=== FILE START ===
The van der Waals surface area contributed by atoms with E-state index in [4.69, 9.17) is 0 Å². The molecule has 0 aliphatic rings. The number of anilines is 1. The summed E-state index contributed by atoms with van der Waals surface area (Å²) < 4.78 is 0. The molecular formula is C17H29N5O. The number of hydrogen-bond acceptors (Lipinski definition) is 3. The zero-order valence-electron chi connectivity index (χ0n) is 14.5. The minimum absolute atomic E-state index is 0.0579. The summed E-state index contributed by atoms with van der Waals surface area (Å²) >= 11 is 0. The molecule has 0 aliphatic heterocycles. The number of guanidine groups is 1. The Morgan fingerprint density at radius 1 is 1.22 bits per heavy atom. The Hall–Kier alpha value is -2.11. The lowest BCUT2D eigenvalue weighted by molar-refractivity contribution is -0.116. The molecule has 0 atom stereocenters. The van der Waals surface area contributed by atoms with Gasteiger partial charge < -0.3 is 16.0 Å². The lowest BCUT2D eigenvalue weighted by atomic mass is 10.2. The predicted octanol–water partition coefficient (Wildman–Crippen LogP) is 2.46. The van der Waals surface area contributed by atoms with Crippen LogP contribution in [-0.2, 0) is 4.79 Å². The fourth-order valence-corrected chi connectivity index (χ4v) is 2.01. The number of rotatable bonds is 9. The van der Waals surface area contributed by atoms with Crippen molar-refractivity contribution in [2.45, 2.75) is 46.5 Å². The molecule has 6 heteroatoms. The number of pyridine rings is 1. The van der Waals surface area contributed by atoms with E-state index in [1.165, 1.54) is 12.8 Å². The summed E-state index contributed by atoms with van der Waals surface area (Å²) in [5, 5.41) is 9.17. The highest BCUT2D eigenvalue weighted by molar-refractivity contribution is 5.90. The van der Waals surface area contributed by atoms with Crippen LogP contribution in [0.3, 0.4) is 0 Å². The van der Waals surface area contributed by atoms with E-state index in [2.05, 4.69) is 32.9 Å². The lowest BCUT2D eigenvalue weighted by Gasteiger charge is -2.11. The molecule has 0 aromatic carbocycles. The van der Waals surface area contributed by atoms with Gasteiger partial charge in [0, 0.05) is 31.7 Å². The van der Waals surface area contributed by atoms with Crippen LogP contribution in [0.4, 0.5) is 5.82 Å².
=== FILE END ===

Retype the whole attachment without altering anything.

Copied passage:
The van der Waals surface area contributed by atoms with E-state index in [4.69, 9.17) is 0 Å². The molecule has 0 aliphatic rings. The number of anilines is 1. The summed E-state index contributed by atoms with van der Waals surface area (Å²) < 4.78 is 0. The molecular formula is C17H29N5O. The number of hydrogen-bond acceptors (Lipinski definition) is 3. The zero-order valence-electron chi connectivity index (χ0n) is 14.5. The minimum absolute atomic E-state index is 0.0579. The summed E-state index contributed by atoms with van der Waals surface area (Å²) >= 11 is 0. The molecule has 0 aliphatic heterocycles. The number of guanidine groups is 1. The Morgan fingerprint density at radius 1 is 1.22 bits per heavy atom. The Hall–Kier alpha value is -2.11. The lowest BCUT2D eigenvalue weighted by molar-refractivity contribution is -0.116. The molecule has 0 atom stereocenters. The van der Waals surface area contributed by atoms with Gasteiger partial charge < -0.3 is 16.0 Å². The lowest BCUT2D eigenvalue weighted by atomic mass is 10.2. The predicted octanol–water partition coefficient (Wildman–Crippen LogP) is 2.46. The van der Waals surface area contributed by atoms with Crippen LogP contribution in [-0.2, 0) is 4.79 Å². The fourth-order valence-corrected chi connectivity index (χ4v) is 2.01. The number of rotatable bonds is 9. The van der Waals surface area contributed by atoms with Crippen molar-refractivity contribution in [2.45, 2.75) is 46.5 Å². The molecule has 6 heteroatoms. The number of pyridine rings is 1. The van der Waals surface area contributed by atoms with E-state index in [1.165, 1.54) is 12.8 Å². The summed E-state index contributed by atoms with van der Waals surface area (Å²) in [5, 5.41) is 9.17. The highest BCUT2D eigenvalue weighted by molar-refractivity contribution is 5.90. The van der Waals surface area contributed by atoms with Crippen LogP contribution in [0.3, 0.4) is 0 Å². The van der Waals surface area contributed by atoms with E-state index in [2.05, 4.69) is 32.9 Å². The lowest BCUT2D eigenvalue weighted by Gasteiger charge is -2.11. The molecule has 0 aromatic carbocycles. The van der Waals surface area contributed by atoms with Gasteiger partial charge in [0, 0.05) is 31.7 Å². The van der Waals surface area contributed by atoms with Crippen LogP contribution in [0.4, 0.5) is 5.82 Å².